The Kane County Health Department is reminding parents to have their infant sons and daughters immunized.
It’s easy to think of childhood diseases as something from the past. But the truth is they still exist. One example of the seriousness of vaccine preventable diseases is an increase in measles cases or outbreaks that were reported in 2014 and 2015. The United States experienced a record number of measles cases, with 667 cases from 27 states reported to CDC. This was the greatest number of cases in the U.S. since measles was eliminated in 2000.
National Infant Immunization Week, April 16-23, 2016, is an annual observance to promote the benefits of immunizations and to improve the health of children 2 years old or younger. Local and state health departments, national partners, healthcare professionals, and community leaders from across the U.S. and the Centers for Disease Control and Prevention (CDC) have worked together through NIIW to highlight the positive impact of vaccination on the lives of infants and children.
Several important milestones already have been reached in controlling vaccine-preventable diseases among infants worldwide. Vaccines have drastically reduced infant death and disability caused by preventable diseases in the United States. According to the CDC, immunizations can protect infants and children from 14 vaccine-preventable diseases before age two. In addition:
- In the 1950s, nearly every child developed measles, and unfortunately, some even died from this serious disease. Today, many practicing physicians have never seen a case of measles.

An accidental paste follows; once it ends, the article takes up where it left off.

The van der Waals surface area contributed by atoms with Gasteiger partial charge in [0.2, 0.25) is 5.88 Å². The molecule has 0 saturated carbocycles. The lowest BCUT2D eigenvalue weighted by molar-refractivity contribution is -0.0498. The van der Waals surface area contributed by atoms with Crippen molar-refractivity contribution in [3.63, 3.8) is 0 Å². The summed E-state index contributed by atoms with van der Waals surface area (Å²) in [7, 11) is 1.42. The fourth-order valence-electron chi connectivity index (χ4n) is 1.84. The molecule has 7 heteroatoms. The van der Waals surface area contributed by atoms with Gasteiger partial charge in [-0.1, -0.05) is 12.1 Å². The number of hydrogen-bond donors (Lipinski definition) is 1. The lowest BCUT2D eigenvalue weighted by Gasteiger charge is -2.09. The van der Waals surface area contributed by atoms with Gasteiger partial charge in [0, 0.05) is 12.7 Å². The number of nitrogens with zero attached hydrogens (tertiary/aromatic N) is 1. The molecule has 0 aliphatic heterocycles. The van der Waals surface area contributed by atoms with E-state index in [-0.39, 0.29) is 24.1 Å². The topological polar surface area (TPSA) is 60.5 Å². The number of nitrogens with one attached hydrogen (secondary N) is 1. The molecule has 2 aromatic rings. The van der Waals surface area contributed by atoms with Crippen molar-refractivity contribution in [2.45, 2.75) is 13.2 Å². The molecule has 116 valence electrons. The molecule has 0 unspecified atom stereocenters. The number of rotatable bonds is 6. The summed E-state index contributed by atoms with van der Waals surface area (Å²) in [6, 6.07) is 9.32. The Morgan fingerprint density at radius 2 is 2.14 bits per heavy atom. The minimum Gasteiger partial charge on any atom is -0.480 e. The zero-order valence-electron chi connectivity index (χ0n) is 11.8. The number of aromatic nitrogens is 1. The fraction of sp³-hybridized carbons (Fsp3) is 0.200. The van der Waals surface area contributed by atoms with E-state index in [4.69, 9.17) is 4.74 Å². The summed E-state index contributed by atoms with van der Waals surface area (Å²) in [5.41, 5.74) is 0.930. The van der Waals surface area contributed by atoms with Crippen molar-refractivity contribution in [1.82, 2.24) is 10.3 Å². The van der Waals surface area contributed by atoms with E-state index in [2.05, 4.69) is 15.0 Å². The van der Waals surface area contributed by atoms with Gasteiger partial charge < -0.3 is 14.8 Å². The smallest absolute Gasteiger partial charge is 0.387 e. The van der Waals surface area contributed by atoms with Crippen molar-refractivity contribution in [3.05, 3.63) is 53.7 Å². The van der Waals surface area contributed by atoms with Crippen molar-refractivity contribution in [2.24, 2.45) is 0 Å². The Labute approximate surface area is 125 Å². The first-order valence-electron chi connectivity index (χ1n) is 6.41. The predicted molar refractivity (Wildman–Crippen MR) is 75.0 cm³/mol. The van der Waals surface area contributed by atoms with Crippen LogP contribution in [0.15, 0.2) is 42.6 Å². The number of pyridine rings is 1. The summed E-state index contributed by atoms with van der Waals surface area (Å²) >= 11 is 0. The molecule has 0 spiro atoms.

- Routine childhood immunization in one birth cohort prevents about 20 million cases of disease and about 42,000 deaths. It also saves about $13.5 billion in direct costs.
- The National Immunization Survey has consistently shown that childhood immunization rates for vaccines routinely recommended for children remain at or near record levels.
The Vaccine for Children Program at KCHD provides immunizations for uninsured, under-insured and those children on Medicaid. Get more info from the Bee Wize line at 866-BEEWIZE (866) 233-9493. Click here to visit the Immunization page on the KCHD Web site.
SOURCE: Kane County Health Matters newsletter
About the Kane County Health Department
In active partnership with our community, the Kane County Health Department improves the quality of life and well-being of all residents by developing and implementing local policies, systems, and services that protect and promote health, and prevent disease, injury and disability. Visit the Health Department’s Facebook Page and sign up for the award-winning “Health Matters” newsletter.